I don’t know about you, but up until recently, fishing was what you did with a rod and reel and spearfishing involved having a spear gun and a wetsuit, usually on some tropical beach. But, ever since the ph got swapped for the f the result is anything but fun.
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Phishing (with the ph) is when an attacker sends e-mails or calls you to try and get you to either click on a malicious link, go to a malicious website or run a malicious application. Spear phishing is the next step in this evolution. It is where the bad guys will look through any information that they can get on you to try and make the phishing look more real and relevant to you.
For spear phishing, the attackers best tools are social media and what you put up on it. What they will do is look through what you put up and see what they can use to trick you. As an example, if you put up on LinkedIn that you used to work at XYZ corporation and you are linked to Fred Smith who also worked at XYZ corporation at the same time, they may create a new g-mail account and call it FredSmith271@gmail.com. They may then find from Fred Smith’s LinkedIn account that he is linked to Sue Jobs who also worked at XYZ Corporation at the same time and then they can send an e-mail from their newly setup g-mail address with a content that pretends to be from your old work colleague Fred Smith, and that Sue Jobs has been in a major accident and that all her friends and colleagues are sending their best wishes on the linked page and that any donations to assist with her hospital costs can be done easily by credit card on the page.
The link will take you to a domain that the bad guys own, and the credit card details can be harvested for them to use. They will also get verification of your e-mail address, and probably repeat the process, swapping the people around for both Fred Smith and Sue Jobs.
Other things that may be used are the photos of the holiday that you just had in Queensland with your family. If there are a number of photos of you and your family outside the Smith Hotel at Broadbeach in your public Facebook profile, they may send an e-mail pretending to be from the Smith Hotel and claiming that they found a child’s jacket (with description from one of your photos) left in your room and if you can fill in your details on the linked form they can organise to get it delivered back to you. This will provide them with your home address and personal contact details which can be sold or used in future attacks.
Even something as simple as an “Out Of Office” message can provide a number of ways that you could be approached. If your out of office message was something like:
You have contacted Joe Michaels of ABC Corp. I am currently on leave until the 27th of March. In the interim, please contact my assistant Simon Black on email@example.com or 9877 9877.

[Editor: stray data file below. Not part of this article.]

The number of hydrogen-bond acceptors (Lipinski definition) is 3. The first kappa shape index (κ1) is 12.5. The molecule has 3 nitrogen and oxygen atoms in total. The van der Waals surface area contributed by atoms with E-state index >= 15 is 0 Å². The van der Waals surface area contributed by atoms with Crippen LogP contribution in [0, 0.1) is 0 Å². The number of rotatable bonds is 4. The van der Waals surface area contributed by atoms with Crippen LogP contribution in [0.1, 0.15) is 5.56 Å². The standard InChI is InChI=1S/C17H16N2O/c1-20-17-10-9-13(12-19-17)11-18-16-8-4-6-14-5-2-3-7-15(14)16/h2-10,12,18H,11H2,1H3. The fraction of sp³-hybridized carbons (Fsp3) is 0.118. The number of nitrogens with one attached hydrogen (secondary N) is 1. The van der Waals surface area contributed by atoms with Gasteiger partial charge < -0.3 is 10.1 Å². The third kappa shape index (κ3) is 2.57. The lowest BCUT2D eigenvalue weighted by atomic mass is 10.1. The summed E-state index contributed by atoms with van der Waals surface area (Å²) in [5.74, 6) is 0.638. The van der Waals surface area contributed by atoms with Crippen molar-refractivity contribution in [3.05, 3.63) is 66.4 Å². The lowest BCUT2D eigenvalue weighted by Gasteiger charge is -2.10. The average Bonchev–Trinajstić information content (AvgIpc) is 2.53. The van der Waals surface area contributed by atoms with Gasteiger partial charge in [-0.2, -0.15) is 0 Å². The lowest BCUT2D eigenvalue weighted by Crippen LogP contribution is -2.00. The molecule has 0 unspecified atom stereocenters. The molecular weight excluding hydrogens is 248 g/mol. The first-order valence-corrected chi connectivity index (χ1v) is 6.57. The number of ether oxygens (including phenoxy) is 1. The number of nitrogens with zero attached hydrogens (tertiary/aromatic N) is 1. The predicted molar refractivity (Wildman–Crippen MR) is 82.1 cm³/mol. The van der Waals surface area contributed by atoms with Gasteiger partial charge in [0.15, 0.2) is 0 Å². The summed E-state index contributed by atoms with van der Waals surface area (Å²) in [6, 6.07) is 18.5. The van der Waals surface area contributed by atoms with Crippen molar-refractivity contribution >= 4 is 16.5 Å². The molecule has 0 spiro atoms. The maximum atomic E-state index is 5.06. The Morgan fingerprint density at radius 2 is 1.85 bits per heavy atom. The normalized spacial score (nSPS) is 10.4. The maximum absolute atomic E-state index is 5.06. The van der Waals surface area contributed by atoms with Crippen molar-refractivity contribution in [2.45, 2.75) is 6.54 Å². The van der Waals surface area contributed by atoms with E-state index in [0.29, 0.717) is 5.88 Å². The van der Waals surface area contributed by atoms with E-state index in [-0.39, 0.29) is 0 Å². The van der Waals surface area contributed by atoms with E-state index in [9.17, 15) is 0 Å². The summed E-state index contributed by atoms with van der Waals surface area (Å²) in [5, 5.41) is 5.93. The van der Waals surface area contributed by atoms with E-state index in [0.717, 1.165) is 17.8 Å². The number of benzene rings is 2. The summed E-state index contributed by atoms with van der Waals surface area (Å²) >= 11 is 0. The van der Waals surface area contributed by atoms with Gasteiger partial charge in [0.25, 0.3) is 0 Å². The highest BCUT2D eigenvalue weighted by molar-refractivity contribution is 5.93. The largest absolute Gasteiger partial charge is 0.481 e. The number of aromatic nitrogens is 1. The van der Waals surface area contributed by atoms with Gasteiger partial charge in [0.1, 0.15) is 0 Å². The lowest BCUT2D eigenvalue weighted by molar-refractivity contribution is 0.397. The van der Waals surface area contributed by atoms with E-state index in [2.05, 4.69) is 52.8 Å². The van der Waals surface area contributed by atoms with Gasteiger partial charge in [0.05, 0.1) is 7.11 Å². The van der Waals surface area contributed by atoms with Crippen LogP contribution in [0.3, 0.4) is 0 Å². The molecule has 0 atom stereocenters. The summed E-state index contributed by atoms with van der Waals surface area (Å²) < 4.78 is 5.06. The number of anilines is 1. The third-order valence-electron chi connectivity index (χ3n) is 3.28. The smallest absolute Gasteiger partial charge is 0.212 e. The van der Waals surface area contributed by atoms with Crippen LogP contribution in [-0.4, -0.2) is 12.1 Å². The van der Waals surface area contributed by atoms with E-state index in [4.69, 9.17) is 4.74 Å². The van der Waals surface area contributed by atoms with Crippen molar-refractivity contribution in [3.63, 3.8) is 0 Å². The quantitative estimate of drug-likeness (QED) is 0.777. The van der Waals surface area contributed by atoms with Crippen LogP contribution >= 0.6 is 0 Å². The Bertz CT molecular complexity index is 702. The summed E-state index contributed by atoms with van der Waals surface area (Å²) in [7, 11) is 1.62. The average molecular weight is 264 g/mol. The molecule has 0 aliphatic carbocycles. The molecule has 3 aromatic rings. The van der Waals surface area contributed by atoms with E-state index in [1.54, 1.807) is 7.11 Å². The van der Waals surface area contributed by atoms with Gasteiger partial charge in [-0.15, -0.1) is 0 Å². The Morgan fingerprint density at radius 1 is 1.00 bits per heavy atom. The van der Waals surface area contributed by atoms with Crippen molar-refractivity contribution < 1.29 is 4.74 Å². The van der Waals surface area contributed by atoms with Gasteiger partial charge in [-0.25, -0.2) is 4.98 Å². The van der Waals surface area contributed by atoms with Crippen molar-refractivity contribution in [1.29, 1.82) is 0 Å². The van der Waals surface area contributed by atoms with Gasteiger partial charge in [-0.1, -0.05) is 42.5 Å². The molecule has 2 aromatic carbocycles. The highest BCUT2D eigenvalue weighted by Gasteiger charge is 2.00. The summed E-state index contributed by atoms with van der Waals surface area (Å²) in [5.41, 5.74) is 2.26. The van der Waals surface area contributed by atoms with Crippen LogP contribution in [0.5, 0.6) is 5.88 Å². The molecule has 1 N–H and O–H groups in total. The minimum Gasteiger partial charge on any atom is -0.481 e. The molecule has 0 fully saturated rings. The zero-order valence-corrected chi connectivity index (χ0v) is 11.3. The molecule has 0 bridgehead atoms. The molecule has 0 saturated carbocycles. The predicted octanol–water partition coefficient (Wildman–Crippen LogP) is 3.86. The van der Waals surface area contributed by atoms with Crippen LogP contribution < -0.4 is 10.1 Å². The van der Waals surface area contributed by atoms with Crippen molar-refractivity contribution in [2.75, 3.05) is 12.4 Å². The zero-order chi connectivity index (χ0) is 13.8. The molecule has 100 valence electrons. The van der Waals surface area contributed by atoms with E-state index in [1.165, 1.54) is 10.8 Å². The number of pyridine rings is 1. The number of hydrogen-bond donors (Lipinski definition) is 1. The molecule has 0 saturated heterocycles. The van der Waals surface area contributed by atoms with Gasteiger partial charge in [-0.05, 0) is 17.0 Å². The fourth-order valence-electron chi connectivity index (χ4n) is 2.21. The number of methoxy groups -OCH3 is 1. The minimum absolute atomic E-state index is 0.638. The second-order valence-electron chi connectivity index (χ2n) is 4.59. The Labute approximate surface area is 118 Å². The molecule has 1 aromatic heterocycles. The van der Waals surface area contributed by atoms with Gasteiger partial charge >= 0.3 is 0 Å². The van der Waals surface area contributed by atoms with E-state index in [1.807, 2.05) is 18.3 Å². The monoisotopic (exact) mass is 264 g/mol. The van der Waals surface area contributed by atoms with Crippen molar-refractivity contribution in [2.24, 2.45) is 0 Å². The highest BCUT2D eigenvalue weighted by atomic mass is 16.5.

The attackers could then call up, when you are back in the office and then start talking about how they were working with Simon last week on a new project and that they just need to grab a few details from you to progress. From your title which is in your mail footer, they know your role so that the project can be something relevant. They will make it sound big, but there will be some dire reason for urgency, and if they can’t get the details now it will all fall through. They will often send you to a website they own or send through an e-mail with a link to their website. Because they are on the phone with you and the e-mail arrives while they are talking to you, most people will be a lot less thorough with checking it over an unexpected e-mail.
They will also often combine information from multiple sources (i.e. your LinkedIn, Facebook and “Out Of Office” together) to make the attack look more real.
You don’t have to be a CEO or board member to be attacked in this way. If an attacker can compromise anyone in an organisation, they can then use the information gained here to move up the chain to a person that has more value to them. If you are a CEO or board member, you will be more trusting of an e-mail that comes (or appears to come) from a staff member, especially if all the details like the reply address, footer and the wording style match that person.
These are the basics of spear phishing, but the bad guys are already improving these attacks. Some of the newer versions of spear phishing include:
Whaling – This is spear fishing that targets the victims’ role, usually by an attacker with knowledge of that role so they can make the attack more real.
Clone phishing – This is where an attacker gets a legitimate e-mail that you have already received and resends it usually just changing the link to click, and maybe the date (i.e. a password expiry e-mail or a competition, 2nd chance draw, etc.).
Common things to look out for to help with spotting these include:
- Spear Phishing will almost always be something urgent, people in a rush aren’t as thorough, and will often miss details they might otherwise see
- Come from addresses that aren’t exactly the ones you know, but will be made to look like them
- Will often have a sending address that is different to the reply address (when you do a reply the address doesn’t match the from address).
If you are ever in doubt about an e-mail, ask your IT team. They should always be happy to check it for you as a quick check is much better than cleaning up after a data spill or crypto locker event.
I hope that this information may help to keep you safe out there.
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